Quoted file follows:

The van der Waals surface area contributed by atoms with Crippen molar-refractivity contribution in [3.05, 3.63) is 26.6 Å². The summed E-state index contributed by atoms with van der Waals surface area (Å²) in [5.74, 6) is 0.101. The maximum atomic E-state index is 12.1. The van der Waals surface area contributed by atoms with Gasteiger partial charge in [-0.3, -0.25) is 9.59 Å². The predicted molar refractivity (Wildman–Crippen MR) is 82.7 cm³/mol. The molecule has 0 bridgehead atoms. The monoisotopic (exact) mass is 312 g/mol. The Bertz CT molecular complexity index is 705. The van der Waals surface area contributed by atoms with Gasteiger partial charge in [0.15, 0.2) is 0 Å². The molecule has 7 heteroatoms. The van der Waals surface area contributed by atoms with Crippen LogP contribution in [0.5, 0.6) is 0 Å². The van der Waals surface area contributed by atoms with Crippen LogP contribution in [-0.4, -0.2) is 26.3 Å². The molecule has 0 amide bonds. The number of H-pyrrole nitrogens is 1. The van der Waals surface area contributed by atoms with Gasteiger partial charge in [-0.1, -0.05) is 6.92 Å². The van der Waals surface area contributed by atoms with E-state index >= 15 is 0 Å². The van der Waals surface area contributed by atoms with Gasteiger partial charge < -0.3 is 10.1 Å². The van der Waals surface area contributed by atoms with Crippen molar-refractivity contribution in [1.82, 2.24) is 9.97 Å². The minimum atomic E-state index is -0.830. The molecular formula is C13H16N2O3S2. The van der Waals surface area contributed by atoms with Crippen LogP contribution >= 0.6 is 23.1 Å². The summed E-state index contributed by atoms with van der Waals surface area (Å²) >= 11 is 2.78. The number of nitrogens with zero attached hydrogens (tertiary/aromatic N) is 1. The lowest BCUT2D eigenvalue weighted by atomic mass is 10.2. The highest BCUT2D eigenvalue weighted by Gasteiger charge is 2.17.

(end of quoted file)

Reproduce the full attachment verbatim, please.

The van der Waals surface area contributed by atoms with Crippen molar-refractivity contribution in [3.05, 3.63) is 26.6 Å². The summed E-state index contributed by atoms with van der Waals surface area (Å²) in [5.74, 6) is 0.101. The maximum atomic E-state index is 12.1. The van der Waals surface area contributed by atoms with Gasteiger partial charge in [-0.3, -0.25) is 9.59 Å². The predicted molar refractivity (Wildman–Crippen MR) is 82.7 cm³/mol. The molecule has 0 bridgehead atoms. The monoisotopic (exact) mass is 312 g/mol. The Bertz CT molecular complexity index is 705. The van der Waals surface area contributed by atoms with Gasteiger partial charge in [0.15, 0.2) is 0 Å². The molecule has 7 heteroatoms. The van der Waals surface area contributed by atoms with Crippen LogP contribution in [0.5, 0.6) is 0 Å². The van der Waals surface area contributed by atoms with Crippen LogP contribution in [-0.4, -0.2) is 26.3 Å². The molecule has 0 amide bonds. The number of H-pyrrole nitrogens is 1. The van der Waals surface area contributed by atoms with Gasteiger partial charge in [-0.1, -0.05) is 6.92 Å². The van der Waals surface area contributed by atoms with E-state index >= 15 is 0 Å². The van der Waals surface area contributed by atoms with Gasteiger partial charge < -0.3 is 10.1 Å². The van der Waals surface area contributed by atoms with Crippen molar-refractivity contribution in [1.82, 2.24) is 9.97 Å². The minimum atomic E-state index is -0.830. The molecular formula is C13H16N2O3S2. The van der Waals surface area contributed by atoms with Crippen LogP contribution >= 0.6 is 23.1 Å². The summed E-state index contributed by atoms with van der Waals surface area (Å²) >= 11 is 2.78. The number of nitrogens with zero attached hydrogens (tertiary/aromatic N) is 1. The lowest BCUT2D eigenvalue weighted by atomic mass is 10.2. The highest BCUT2D eigenvalue weighted by Gasteiger charge is 2.17.